Hosting a roundtable, Ayisha Siddiqa, a Climate Activist and youth advisor to the UN Secretary General, gathered young climate activists and delegates from around the world. We openly shared our individual encounters with the climate crisis. Some recounted their struggles to breathe in their communities, while others lamented the heartbreaking extinction of precious ecosystems intertwined with their heritage. The multitude of diverse voices present at the roundtable reaffirmed our dedication as young women of color to championing climate action. It underscored the pivotal role we play in this critical fight.

COP28 at EXPO Dubai

The Wins, Losses, and Controversies: Fossil Fuel Phase-Out

The text in the Global Stocktake became the focal point of scrutiny at COP28. Negotiations swayed towards entirely eliminating language around phasing out fossil fuels from the final text, sparking massive protests and strong opposition. Eventually, the final text showed minor improvements, emphasizing emissions reduction and reaching net-zero by 2050. While the specific "phase-out" wasn't explicit, the text strongly urged nations to take immediate action and included targets to accelerate and significantly reduce non-CO2 emissions globally, particularly methane emissions by 2030.

Loss & Damage Fund

COP28 witnessed a landmark agreement to support vulnerable nations grappling with the severe impacts of climate change. The fund, initially managed by the World Bank, garnered the first pledges from nations in Dubai, totaling over $700 million. Witnessing this historic moment on day one was powerful. However, let's put this into perspective: to effectively address the true loss and damage effects, we require over $400 billion annually. Disappointingly, despite being one of the largest producers of oil and gas, the US contributed a mere $17.5 million to the fund. In contrast, it’s estimated that US taxpayers pay about $20 billion dollars every year to the fossil fuel industry.

Adaptation & Nature

Continuing from last year, this COP emphasized strategies for adapting to climate change impacts. Notably, the final text directly mentioned nature-based solutions in the Global Goal on Adaptation. A promising 2030 deforestation goal was also part of the text, ensuring that diversity in solutions is considered. It was exciting to see the growing acknowledgment that achieving climate goals demands innovative technology rooted in nature and a bio-based economy, crucial for transitioning towards sustainable cities and supply chains, a driving force for us at erthos.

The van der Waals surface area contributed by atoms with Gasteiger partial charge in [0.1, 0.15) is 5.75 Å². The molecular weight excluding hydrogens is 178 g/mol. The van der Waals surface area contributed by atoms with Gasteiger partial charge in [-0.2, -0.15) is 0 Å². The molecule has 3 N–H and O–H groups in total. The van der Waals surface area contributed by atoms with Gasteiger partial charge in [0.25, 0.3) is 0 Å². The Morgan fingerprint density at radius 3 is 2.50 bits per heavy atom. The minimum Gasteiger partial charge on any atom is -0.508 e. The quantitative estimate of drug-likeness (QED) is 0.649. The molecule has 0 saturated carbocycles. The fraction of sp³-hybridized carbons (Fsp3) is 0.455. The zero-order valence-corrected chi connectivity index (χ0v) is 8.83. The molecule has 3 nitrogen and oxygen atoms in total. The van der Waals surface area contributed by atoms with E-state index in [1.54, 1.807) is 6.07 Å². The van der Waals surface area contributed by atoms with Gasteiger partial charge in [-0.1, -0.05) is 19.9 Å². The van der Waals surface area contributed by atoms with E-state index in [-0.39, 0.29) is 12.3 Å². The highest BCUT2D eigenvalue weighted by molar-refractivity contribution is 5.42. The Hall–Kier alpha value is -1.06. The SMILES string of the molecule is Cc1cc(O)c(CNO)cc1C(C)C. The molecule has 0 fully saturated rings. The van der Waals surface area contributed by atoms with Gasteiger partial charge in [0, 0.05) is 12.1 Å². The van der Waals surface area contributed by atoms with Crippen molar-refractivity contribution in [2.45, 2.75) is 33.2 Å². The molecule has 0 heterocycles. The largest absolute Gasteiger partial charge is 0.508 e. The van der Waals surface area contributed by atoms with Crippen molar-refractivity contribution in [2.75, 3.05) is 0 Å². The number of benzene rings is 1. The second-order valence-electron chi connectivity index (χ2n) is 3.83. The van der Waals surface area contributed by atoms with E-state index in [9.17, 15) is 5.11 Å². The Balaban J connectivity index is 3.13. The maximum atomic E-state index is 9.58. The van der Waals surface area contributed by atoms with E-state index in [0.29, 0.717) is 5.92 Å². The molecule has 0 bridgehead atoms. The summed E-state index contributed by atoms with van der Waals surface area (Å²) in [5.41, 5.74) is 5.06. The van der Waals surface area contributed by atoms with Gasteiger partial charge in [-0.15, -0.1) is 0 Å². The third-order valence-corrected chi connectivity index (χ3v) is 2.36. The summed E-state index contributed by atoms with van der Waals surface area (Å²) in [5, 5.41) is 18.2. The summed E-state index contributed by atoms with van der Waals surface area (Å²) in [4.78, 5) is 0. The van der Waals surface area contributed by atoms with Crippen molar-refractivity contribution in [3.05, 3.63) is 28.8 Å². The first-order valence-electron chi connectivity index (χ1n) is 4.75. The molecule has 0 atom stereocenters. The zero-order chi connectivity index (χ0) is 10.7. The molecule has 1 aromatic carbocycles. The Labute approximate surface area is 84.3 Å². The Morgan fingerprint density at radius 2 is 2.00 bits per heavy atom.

Blue Zone Speaker Room at COP28

Main Takeaways

Reflecting on COP28, a few themes remain top of mind as it relates to the climate crisis:

The Role of Developing Nations: As young entrepreneurs invested in climate action, our participation in high-level state discussions and engagement with youth activists provided invaluable insights into persisting biases and the evident lack of fairness towards developing nations. Erthos is situated at the intersection of business and climate, and we feel a profound sense of responsibility to foster inclusivity. We are committed to leveraging our platform to amplify the powerful voices of youth and marginalized communities.

The Role of Biomaterials: The concept of a just transition and nature-based solutions resonated deeply with us. The emphasis on targets around methane gas reduction and the role of bioplastics signals a pivotal moment for our industry. We will continue to champion sustainable materials and promote responsible consumption.

The Role of Canada: Despite Canada's support for renewable ecosystems, its level of investment in critical pledges like the loss and damage fund was disappointing. Considering Canada's significant global presence in fossil fuel production and its GHG emissions ranking per capita, we advocate for a more assertive leadership role from Canada in addressing climate issues and advancing next-generation solutions that promote a bioeconomy.

The Role of COP28: The heightened emotions leading up to COP28 underscored the potential of platforms like this to ignite a significant movement. However, the urgency of our current climate crisis demands more than incremental change. With wildfires raging, ecosystems on the brink of extinction, cities facing disproportionate destruction, and record-breaking temperatures, we can't afford gradual shifts. We urgently require accelerated action like never before.Looking Ahead

For erthos, COP28 was monumental. It deepened our understanding of the global climate landscape, reignited our commitment to sustainability, and intensified our urgency for accelerated action. As we continue innovating sustainable materials, our mission remains steadfast—to contribute significantly to a greener and more sustainable future.

Stay connected